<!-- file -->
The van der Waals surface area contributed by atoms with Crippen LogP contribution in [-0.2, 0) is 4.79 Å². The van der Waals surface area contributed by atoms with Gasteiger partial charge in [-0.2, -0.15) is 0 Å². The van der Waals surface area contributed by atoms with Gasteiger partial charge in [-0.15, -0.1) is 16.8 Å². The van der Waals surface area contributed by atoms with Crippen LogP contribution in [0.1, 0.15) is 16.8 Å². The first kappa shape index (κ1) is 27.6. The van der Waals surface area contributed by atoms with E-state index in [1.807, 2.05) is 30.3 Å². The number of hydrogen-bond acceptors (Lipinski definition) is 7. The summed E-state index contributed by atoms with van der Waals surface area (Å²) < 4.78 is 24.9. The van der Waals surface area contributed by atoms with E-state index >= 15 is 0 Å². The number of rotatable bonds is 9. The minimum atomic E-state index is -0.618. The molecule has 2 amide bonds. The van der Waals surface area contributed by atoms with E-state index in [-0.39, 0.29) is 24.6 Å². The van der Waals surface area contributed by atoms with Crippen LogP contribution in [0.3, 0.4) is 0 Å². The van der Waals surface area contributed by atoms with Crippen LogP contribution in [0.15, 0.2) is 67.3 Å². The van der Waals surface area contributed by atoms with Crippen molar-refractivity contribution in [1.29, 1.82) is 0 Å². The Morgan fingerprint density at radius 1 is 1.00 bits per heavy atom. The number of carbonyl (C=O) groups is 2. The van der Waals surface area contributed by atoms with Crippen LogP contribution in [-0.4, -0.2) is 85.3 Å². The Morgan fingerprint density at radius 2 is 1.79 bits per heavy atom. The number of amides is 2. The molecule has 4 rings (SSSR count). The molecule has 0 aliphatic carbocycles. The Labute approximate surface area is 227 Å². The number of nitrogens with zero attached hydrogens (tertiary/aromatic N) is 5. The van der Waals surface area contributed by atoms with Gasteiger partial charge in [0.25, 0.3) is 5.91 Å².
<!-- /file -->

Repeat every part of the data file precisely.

The van der Waals surface area contributed by atoms with Crippen LogP contribution in [-0.2, 0) is 4.79 Å². The van der Waals surface area contributed by atoms with Gasteiger partial charge in [-0.2, -0.15) is 0 Å². The van der Waals surface area contributed by atoms with Gasteiger partial charge in [-0.15, -0.1) is 16.8 Å². The van der Waals surface area contributed by atoms with Crippen LogP contribution in [0.1, 0.15) is 16.8 Å². The first kappa shape index (κ1) is 27.6. The van der Waals surface area contributed by atoms with E-state index in [1.807, 2.05) is 30.3 Å². The number of hydrogen-bond acceptors (Lipinski definition) is 7. The summed E-state index contributed by atoms with van der Waals surface area (Å²) < 4.78 is 24.9. The van der Waals surface area contributed by atoms with E-state index >= 15 is 0 Å². The number of rotatable bonds is 9. The minimum atomic E-state index is -0.618. The molecule has 2 amide bonds. The van der Waals surface area contributed by atoms with E-state index in [-0.39, 0.29) is 24.6 Å². The van der Waals surface area contributed by atoms with Crippen LogP contribution in [0.3, 0.4) is 0 Å². The van der Waals surface area contributed by atoms with Crippen LogP contribution in [0.15, 0.2) is 67.3 Å². The van der Waals surface area contributed by atoms with Crippen molar-refractivity contribution in [1.29, 1.82) is 0 Å². The Morgan fingerprint density at radius 1 is 1.00 bits per heavy atom. The number of carbonyl (C=O) groups is 2. The van der Waals surface area contributed by atoms with Crippen LogP contribution in [-0.4, -0.2) is 85.3 Å². The Morgan fingerprint density at radius 2 is 1.79 bits per heavy atom. The number of amides is 2. The molecule has 4 rings (SSSR count). The molecule has 0 aliphatic carbocycles. The Labute approximate surface area is 227 Å². The number of nitrogens with zero attached hydrogens (tertiary/aromatic N) is 5. The van der Waals surface area contributed by atoms with Gasteiger partial charge in [0.25, 0.3) is 5.91 Å².